Cooking the Latin books

I admit I nearly walked straight out the library door when looked on the hold shelf for my on-loan copy of Gran Cocina Latina, the latest challenge cookbook from my virtual friends over at Cook the Books.

I mean this thing is massive, not just in terms of its 902 pages, but for sheer heft. It weights in at just shy of 2.2 kilos, or 4 lb 13 oz.  And it’s dense, with a lot of history and back story, recipes flipping over a page (a big no-no for me and my grubby fingers) and a lot of cross-referencing to previous instructions which are often (irritatingly) cross-referenced to the wrong page. It’s sloppy editing that got me annoyed before I even thought about what I might want to cook.

I pushed my way through that one, but a long weekend work day stymied plans to head out for ingredients to Kensington Market Latino heaven to pick up some of the mildly obscure ingredients.  I improvised, with a scallop cebiche

fried plantains

and an avocado salad.

I will admit first off that I didn’t follow the recipes properly for any of these. The scallop cebiche in the book used juice that wasn’t available in local stores, so I used the clam dressing for scallops, and the red pepper was an (inspired) addition to the onion avocado salad, where I also cut the garlic to one clove from an astonishing three. The avocado salad (dressing of onions, garlic, olive oil and lime juice) was very, very good, and the fried plantains made me wonder why I’ve never cooked them before. The cebiche was ok by Day Two, but pretty tasteless on Day One, and the spouse, who only now tells me he doesn’t really like sushi either, raced off and cooked his portion. That’s not a good sign.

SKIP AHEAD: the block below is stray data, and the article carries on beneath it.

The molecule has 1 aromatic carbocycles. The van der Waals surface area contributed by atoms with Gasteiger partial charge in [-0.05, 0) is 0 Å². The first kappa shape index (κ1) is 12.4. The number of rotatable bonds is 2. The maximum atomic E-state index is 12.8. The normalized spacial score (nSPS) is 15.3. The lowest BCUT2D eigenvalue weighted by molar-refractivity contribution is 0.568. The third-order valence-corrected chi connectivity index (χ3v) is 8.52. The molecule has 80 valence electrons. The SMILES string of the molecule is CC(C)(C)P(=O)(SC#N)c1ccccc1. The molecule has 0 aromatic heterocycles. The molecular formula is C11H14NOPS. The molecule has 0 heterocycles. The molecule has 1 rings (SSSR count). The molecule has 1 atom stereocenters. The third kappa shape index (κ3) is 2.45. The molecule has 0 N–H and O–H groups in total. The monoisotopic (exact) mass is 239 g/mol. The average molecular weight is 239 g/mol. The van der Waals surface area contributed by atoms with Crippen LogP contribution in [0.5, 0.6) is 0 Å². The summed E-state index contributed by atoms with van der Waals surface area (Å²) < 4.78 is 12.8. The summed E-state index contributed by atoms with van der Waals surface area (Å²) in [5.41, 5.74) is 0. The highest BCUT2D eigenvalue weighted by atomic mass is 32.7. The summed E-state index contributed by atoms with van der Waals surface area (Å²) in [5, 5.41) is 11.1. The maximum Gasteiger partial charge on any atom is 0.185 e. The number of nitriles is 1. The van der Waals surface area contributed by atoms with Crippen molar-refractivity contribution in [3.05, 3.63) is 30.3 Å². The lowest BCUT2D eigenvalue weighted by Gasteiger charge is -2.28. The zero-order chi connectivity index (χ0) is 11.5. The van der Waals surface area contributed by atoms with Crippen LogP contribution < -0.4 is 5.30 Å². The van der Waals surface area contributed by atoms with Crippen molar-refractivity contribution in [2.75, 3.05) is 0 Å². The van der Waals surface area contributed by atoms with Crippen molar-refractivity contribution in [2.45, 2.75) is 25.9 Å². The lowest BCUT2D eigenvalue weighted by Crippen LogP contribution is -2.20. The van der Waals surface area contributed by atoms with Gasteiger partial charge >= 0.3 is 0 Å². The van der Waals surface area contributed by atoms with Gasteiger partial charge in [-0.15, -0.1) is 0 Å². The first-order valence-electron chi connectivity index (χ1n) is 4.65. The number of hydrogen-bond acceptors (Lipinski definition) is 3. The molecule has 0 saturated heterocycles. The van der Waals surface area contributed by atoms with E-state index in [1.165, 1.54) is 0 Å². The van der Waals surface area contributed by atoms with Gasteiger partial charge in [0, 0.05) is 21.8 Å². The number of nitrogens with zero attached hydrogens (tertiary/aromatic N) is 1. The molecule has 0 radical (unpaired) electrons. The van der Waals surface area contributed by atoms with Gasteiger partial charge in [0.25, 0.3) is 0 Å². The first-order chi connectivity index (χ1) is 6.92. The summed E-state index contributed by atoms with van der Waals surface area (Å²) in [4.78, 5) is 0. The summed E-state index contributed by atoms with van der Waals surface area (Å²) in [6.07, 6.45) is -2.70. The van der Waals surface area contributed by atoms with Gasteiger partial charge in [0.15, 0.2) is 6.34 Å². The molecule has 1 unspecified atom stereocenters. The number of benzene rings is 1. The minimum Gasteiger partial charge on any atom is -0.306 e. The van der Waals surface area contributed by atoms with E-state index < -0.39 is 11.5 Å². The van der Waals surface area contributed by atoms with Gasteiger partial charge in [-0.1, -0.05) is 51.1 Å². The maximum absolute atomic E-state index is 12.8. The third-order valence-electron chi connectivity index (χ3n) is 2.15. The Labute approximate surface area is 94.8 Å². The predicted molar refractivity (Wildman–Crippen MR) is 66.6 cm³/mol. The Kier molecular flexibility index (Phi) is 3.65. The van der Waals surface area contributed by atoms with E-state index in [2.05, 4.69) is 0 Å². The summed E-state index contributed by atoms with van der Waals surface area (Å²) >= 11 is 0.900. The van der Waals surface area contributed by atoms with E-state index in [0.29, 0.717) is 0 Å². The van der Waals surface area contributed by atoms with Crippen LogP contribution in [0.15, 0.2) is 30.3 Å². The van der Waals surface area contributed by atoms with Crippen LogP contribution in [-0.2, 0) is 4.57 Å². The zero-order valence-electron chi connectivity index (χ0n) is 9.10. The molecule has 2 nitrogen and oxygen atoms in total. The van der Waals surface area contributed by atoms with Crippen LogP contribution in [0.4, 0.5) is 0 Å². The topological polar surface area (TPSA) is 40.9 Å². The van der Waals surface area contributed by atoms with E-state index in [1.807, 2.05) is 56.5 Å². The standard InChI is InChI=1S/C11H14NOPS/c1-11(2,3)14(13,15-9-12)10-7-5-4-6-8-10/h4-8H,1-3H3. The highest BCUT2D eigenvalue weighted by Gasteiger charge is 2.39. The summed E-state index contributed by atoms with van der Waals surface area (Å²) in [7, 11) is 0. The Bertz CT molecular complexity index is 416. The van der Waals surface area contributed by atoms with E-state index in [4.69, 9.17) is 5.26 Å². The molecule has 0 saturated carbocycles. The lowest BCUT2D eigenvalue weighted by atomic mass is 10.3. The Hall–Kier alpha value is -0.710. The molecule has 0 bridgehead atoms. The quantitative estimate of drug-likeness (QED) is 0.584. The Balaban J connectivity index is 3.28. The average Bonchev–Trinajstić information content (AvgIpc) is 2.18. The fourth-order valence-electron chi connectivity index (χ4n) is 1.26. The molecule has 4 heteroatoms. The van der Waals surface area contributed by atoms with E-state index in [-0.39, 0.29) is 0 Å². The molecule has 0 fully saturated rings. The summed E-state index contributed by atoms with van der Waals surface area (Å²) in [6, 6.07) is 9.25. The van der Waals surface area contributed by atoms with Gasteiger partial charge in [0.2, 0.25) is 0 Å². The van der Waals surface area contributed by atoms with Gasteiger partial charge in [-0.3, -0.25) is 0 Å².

But will I use the recipe book again? Or would I actually go out and buy it?

I think not. It would take up 2-1/2 inches of valuable bookshelf space, and needs too many ingredients that I don’t normally cook with to make it worth while. And while there were recipes I liked the look of, they all had specific ingredients I didn’t have to hand, and the faulty cross-referencing irritated me madly. The first cebiche recipe I looked at had frozen tumbo juice (with passionfruit juice as a substitute), and mirasol pepper, which was supposed to be explained on page 54. Page 54 talked about recado and sazon, whatever they may be.

Let’s face it. Maybe I’m just not a recipe book person. Feel free to take any cook book reviews with a pinch of the proverbial salt.

But there again I seem to remember it’s an ice cream book next month. I’ve never made ice cream. Should I give that one a swirl?


1 Comment »

  1. Aimee G said

    I agree. This book is an incredible resource, but not something I would turn to regularly or choose to have on my shelf permanently. (Hooray for public libraries!)

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